I hope to learn a lot more here as I progress. Look forward to talking with you all!

- Jay
 
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Dr. Reefs Quarantined Fish

Peace River

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Welcome to Reef2Reef!!!

Clownfish.gif
 
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LisaMarie

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Welcome to Reef2Reef! You'll find tons of info and lots of folks ready and willing to help. Hope you'll consider starting a build thread so we can follow along your journey. Its a great way to learn and share with others. Can't wait to see your tank!
 

TheReefDiary

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Welcome to R2R and thank you for your service. You've received good advice to not go to large if you have to move. Realistically a 40g would be the largest I would do it your not in love with the tank you got given.
 
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Gtinnel

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Welcome to R2R. I have only had to move a reef tank one time, and it was just across town. It is not something I would want to do again. If you know you’ll be moving frequently definitely stick with a smaller tank.
Russell Wilson Hello GIF by Alaska Airlines
 
Top Shelf Aquatics

tbrown3589

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Good Evening all!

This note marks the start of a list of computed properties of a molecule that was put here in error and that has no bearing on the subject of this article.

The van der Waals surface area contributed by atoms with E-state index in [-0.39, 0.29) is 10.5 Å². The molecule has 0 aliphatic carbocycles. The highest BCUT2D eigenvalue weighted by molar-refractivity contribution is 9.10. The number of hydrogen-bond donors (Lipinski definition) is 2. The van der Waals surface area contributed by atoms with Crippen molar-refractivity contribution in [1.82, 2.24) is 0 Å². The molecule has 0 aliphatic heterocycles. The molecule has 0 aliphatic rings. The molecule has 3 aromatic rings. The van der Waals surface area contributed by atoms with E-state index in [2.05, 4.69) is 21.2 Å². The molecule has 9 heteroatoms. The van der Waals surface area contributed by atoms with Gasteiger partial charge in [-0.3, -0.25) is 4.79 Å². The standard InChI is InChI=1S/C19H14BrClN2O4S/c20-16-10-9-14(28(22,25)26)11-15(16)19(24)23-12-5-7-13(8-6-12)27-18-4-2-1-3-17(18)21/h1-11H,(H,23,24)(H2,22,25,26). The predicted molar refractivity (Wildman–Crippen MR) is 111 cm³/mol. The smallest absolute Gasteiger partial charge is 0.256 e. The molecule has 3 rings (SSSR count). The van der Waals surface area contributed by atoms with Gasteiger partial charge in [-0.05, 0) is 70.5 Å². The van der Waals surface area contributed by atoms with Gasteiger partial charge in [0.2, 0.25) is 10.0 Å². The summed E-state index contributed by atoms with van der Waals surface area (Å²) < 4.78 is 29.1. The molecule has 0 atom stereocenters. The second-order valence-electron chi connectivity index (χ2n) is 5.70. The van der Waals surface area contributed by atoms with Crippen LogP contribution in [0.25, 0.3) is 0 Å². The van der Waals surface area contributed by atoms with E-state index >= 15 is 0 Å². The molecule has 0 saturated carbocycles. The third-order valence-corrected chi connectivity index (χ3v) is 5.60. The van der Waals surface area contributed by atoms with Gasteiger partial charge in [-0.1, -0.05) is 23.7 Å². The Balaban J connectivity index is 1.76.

I have kept fish on and off since I was a child, all freshwater, several 55g running at a time with relatively no issues. I am in the military and move around every 4-5 years. The next move in 2-3 years, probably less than a couple hundred miles due to my specialty, but a possibility to the west coast as well. I have torn down, moved, and set back up freshwater fish over a thousand miles without losses but I don't think I will be able to do that with a saltwater tank (seems like a whole different league). I am looking to move probably 2-3 more times including where I plan to retire. When I retire I plan on a much larger tank ~200g. I have always been fascinated by saltwater aquariums but due too how much I move and the "learning curve" everyone talks about I had been scared to start up a tank. I got a 28 gallon Bow Front from a friend, and after a lot of research from people who have been in the military and moved the consensus was anything over 30 gallons was too much to tear down/keep alive in transit/set up at the new location. From what I have researched smaller tanks are harder for newcomers to start up due to changes can happen fast. I contemplated a 10g sump (would add around 25% water volume assuming the sump actually might hold 6-8g?) for volume/hiding equipment in the small tank but for now I'm just sticking with hang on the back filter/skimmer/heater in the tank.